Our paper examines variation in individual job opportunities of Swiss men and women of two birth cohorts and the factors accounting for this variation. Differences in job opportunities and the structure of these have seldom been a topic of empirical research, mostly due to difficult and complex measurement issues. This paper contributes to this open field of research, first, by applying a measure for time-dependent individual job opportunities and, second, by analysing the extent to which individual job opportunities depend on supply- and demand-side factors.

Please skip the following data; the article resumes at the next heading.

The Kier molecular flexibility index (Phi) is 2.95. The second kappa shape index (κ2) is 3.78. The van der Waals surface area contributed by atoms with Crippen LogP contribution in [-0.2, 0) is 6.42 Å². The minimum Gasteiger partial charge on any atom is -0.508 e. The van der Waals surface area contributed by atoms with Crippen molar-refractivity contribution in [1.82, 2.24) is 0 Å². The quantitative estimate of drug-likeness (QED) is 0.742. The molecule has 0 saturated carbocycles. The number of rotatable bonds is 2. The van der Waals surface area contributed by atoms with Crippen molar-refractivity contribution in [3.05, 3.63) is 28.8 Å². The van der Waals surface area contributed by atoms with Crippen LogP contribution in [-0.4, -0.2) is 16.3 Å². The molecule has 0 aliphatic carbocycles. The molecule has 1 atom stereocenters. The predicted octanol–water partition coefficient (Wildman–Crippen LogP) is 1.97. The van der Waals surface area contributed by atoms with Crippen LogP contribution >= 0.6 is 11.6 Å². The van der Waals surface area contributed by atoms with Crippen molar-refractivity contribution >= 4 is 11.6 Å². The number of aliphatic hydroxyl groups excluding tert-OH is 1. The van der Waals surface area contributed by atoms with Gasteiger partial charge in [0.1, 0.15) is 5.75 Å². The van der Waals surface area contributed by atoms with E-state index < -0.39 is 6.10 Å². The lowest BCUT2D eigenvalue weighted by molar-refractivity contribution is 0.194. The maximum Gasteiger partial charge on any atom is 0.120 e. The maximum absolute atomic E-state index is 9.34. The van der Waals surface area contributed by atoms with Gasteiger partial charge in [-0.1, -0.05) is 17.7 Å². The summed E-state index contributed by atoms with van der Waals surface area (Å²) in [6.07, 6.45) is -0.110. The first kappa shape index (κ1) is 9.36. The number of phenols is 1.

The analyses are based on two data sets. The Swiss Job Monitor provides annual occupation-level information on the number of advertised jobs, helping us to construct indicators for individual job opportunities and the overall labor demand. The Swiss Life History Study provides monthly individual-level information on occupational careers of two birth cohorts. We link the two data sets, transform the data into person-years and apply linear regression analysis. The results show that similar factors determine individual job opportunities of men and women. They depend on the overall economic situation, the occupational growth rate as well as on age, human capital, and occupational credentials. However, the respective weight of these factors differs for men and women. Demand-side factors play a more important role for men’s job opportunities. Supply-side factors – and occupational credentials in particular – seem to be more important for women.